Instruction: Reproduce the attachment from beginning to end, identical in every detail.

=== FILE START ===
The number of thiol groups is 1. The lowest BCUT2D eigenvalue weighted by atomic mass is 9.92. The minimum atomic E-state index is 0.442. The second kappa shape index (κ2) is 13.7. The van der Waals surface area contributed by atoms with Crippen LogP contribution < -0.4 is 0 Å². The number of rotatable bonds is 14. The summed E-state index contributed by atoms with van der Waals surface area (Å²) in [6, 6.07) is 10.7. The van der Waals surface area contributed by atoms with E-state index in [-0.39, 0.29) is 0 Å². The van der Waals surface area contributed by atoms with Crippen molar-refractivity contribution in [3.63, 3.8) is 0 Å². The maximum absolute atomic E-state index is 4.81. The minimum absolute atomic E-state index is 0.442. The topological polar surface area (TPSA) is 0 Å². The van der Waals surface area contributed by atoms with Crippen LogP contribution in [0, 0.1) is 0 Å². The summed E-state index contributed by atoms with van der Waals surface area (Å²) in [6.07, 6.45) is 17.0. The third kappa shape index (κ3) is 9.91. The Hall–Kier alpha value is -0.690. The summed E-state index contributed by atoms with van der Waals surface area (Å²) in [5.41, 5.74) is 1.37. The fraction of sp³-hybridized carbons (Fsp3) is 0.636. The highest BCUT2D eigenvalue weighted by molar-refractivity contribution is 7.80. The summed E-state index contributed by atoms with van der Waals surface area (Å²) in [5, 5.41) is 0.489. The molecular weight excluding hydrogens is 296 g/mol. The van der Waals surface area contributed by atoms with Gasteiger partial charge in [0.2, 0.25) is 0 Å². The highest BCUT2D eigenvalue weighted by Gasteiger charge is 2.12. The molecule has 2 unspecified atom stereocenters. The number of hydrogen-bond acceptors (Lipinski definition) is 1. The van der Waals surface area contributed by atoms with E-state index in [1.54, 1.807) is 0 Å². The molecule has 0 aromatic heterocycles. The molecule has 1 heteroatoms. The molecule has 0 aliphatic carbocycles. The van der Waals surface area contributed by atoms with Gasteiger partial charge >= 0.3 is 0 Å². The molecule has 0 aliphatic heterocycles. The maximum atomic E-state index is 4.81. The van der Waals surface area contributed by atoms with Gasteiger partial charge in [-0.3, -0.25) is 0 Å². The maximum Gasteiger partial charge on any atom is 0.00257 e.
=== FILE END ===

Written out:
The number of thiol groups is 1. The lowest BCUT2D eigenvalue weighted by atomic mass is 9.92. The minimum atomic E-state index is 0.442. The second kappa shape index (κ2) is 13.7. The van der Waals surface area contributed by atoms with Crippen LogP contribution < -0.4 is 0 Å². The number of rotatable bonds is 14. The summed E-state index contributed by atoms with van der Waals surface area (Å²) in [6, 6.07) is 10.7. The van der Waals surface area contributed by atoms with E-state index in [-0.39, 0.29) is 0 Å². The van der Waals surface area contributed by atoms with Crippen molar-refractivity contribution in [3.63, 3.8) is 0 Å². The maximum absolute atomic E-state index is 4.81. The minimum absolute atomic E-state index is 0.442. The topological polar surface area (TPSA) is 0 Å². The van der Waals surface area contributed by atoms with Crippen LogP contribution in [0, 0.1) is 0 Å². The summed E-state index contributed by atoms with van der Waals surface area (Å²) in [6.07, 6.45) is 17.0. The third kappa shape index (κ3) is 9.91. The Hall–Kier alpha value is -0.690. The summed E-state index contributed by atoms with van der Waals surface area (Å²) in [5.41, 5.74) is 1.37. The fraction of sp³-hybridized carbons (Fsp3) is 0.636. The highest BCUT2D eigenvalue weighted by molar-refractivity contribution is 7.80. The summed E-state index contributed by atoms with van der Waals surface area (Å²) in [5, 5.41) is 0.489. The molecular weight excluding hydrogens is 296 g/mol. The van der Waals surface area contributed by atoms with Gasteiger partial charge in [0.2, 0.25) is 0 Å². The highest BCUT2D eigenvalue weighted by Gasteiger charge is 2.12. The molecule has 2 unspecified atom stereocenters. The number of hydrogen-bond acceptors (Lipinski definition) is 1. The van der Waals surface area contributed by atoms with E-state index in [1.54, 1.807) is 0 Å². The molecule has 0 aromatic heterocycles. The molecule has 1 heteroatoms. The molecule has 0 aliphatic carbocycles. The van der Waals surface area contributed by atoms with Gasteiger partial charge >= 0.3 is 0 Å². The molecule has 0 aliphatic heterocycles. The maximum atomic E-state index is 4.81. The van der Waals surface area contributed by atoms with Gasteiger partial charge in [-0.3, -0.25) is 0 Å². The maximum Gasteiger partial charge on any atom is 0.00257 e.